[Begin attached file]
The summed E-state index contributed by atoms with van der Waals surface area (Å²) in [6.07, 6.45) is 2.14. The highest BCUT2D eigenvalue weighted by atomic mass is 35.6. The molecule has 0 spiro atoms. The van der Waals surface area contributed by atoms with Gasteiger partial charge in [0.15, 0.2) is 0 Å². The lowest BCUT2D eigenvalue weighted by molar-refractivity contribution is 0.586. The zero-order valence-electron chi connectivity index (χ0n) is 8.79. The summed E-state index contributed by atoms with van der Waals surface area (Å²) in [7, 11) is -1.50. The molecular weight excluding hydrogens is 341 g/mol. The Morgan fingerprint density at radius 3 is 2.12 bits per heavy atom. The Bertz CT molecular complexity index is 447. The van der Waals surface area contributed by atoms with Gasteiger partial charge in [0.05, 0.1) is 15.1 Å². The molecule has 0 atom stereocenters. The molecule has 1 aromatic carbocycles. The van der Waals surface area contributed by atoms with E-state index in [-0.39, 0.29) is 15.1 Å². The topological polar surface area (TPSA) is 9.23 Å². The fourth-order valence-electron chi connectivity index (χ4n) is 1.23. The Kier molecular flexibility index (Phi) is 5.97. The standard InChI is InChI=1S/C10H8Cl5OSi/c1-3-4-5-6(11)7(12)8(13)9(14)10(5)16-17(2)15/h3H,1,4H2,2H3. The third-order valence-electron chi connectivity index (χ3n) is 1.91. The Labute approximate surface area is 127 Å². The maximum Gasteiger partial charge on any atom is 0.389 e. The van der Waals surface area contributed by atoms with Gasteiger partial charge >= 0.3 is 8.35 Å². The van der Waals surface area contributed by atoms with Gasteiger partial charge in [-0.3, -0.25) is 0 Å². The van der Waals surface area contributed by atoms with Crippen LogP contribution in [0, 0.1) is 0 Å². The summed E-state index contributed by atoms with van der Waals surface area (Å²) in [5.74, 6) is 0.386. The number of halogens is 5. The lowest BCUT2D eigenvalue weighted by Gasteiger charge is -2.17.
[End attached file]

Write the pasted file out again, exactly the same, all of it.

The summed E-state index contributed by atoms with van der Waals surface area (Å²) in [6.07, 6.45) is 2.14. The highest BCUT2D eigenvalue weighted by atomic mass is 35.6. The molecule has 0 spiro atoms. The van der Waals surface area contributed by atoms with Gasteiger partial charge in [0.15, 0.2) is 0 Å². The lowest BCUT2D eigenvalue weighted by molar-refractivity contribution is 0.586. The zero-order valence-electron chi connectivity index (χ0n) is 8.79. The summed E-state index contributed by atoms with van der Waals surface area (Å²) in [7, 11) is -1.50. The molecular weight excluding hydrogens is 341 g/mol. The Morgan fingerprint density at radius 3 is 2.12 bits per heavy atom. The Bertz CT molecular complexity index is 447. The van der Waals surface area contributed by atoms with Gasteiger partial charge in [0.05, 0.1) is 15.1 Å². The molecule has 0 atom stereocenters. The molecule has 1 aromatic carbocycles. The van der Waals surface area contributed by atoms with E-state index in [-0.39, 0.29) is 15.1 Å². The topological polar surface area (TPSA) is 9.23 Å². The fourth-order valence-electron chi connectivity index (χ4n) is 1.23. The Kier molecular flexibility index (Phi) is 5.97. The standard InChI is InChI=1S/C10H8Cl5OSi/c1-3-4-5-6(11)7(12)8(13)9(14)10(5)16-17(2)15/h3H,1,4H2,2H3. The third-order valence-electron chi connectivity index (χ3n) is 1.91. The Labute approximate surface area is 127 Å². The maximum Gasteiger partial charge on any atom is 0.389 e. The van der Waals surface area contributed by atoms with Gasteiger partial charge >= 0.3 is 8.35 Å². The van der Waals surface area contributed by atoms with Gasteiger partial charge in [-0.3, -0.25) is 0 Å². The van der Waals surface area contributed by atoms with Crippen LogP contribution in [0, 0.1) is 0 Å². The summed E-state index contributed by atoms with van der Waals surface area (Å²) in [5.74, 6) is 0.386. The number of halogens is 5. The lowest BCUT2D eigenvalue weighted by Gasteiger charge is -2.17.